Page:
A group of Catholic Workers and their supporters celebrated the formal opening of the Giuseppe Conlon House in East London Nov. 21.
Longtime Catholic Worker Ciaron O’Reilly is among the leaders of the effort. He has lived in Catholic Worker communities around the world and has been involved in nonviolent protests against war in Australia, Ireland and the United States.
A project of the London Catholic Worker, the new house of hospitality is offering shelter for undocumented refugees.
About 200 people attended the celebration at the house, which once was a Methodist church.
The house is named for the father of Gerry Conlon, who served 16 years in prison as part of the so-called Guildford Four and Maguire Seven. The two groups eventually had their convictions in connection with the Guildford pub bombings in the 1970s overturned after judges ruled the defendants were wrongly convicted. It turned out that the 1974 bombings at two pubs, popular with British troops, were carried out by the Irish Republican Army.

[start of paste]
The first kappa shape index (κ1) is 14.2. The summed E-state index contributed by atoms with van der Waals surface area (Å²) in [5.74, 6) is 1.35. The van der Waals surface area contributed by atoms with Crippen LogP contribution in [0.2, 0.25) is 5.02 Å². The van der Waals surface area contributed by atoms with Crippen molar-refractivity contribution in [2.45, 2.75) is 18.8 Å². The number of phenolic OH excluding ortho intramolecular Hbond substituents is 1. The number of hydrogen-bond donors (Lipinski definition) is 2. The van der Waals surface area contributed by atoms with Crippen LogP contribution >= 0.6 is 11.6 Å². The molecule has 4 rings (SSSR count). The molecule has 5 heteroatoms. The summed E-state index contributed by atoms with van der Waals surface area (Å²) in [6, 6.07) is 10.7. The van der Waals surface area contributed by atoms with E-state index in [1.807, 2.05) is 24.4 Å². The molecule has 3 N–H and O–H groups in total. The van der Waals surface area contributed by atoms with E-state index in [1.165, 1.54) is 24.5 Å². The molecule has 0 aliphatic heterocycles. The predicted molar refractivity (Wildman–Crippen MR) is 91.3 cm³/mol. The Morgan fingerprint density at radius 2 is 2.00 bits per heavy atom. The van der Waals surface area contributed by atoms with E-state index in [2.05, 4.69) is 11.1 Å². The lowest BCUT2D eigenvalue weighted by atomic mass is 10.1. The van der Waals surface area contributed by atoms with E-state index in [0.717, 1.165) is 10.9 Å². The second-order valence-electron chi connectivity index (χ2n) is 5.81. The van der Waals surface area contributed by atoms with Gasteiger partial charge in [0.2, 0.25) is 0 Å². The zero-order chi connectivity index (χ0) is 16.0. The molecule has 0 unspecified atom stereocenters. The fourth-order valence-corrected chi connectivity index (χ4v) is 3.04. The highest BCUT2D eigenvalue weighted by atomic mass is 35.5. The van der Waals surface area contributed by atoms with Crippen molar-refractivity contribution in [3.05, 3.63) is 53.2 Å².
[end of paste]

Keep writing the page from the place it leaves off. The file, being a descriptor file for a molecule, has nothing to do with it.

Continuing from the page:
Giuseppe Conlon was arrested in London while seeking an attorney for his son in connection with the case after Gerry falsely implicated innocent family members during beatings while he was held in custody by British police, according to historical accounts. Giuseppe died in jail in 1980.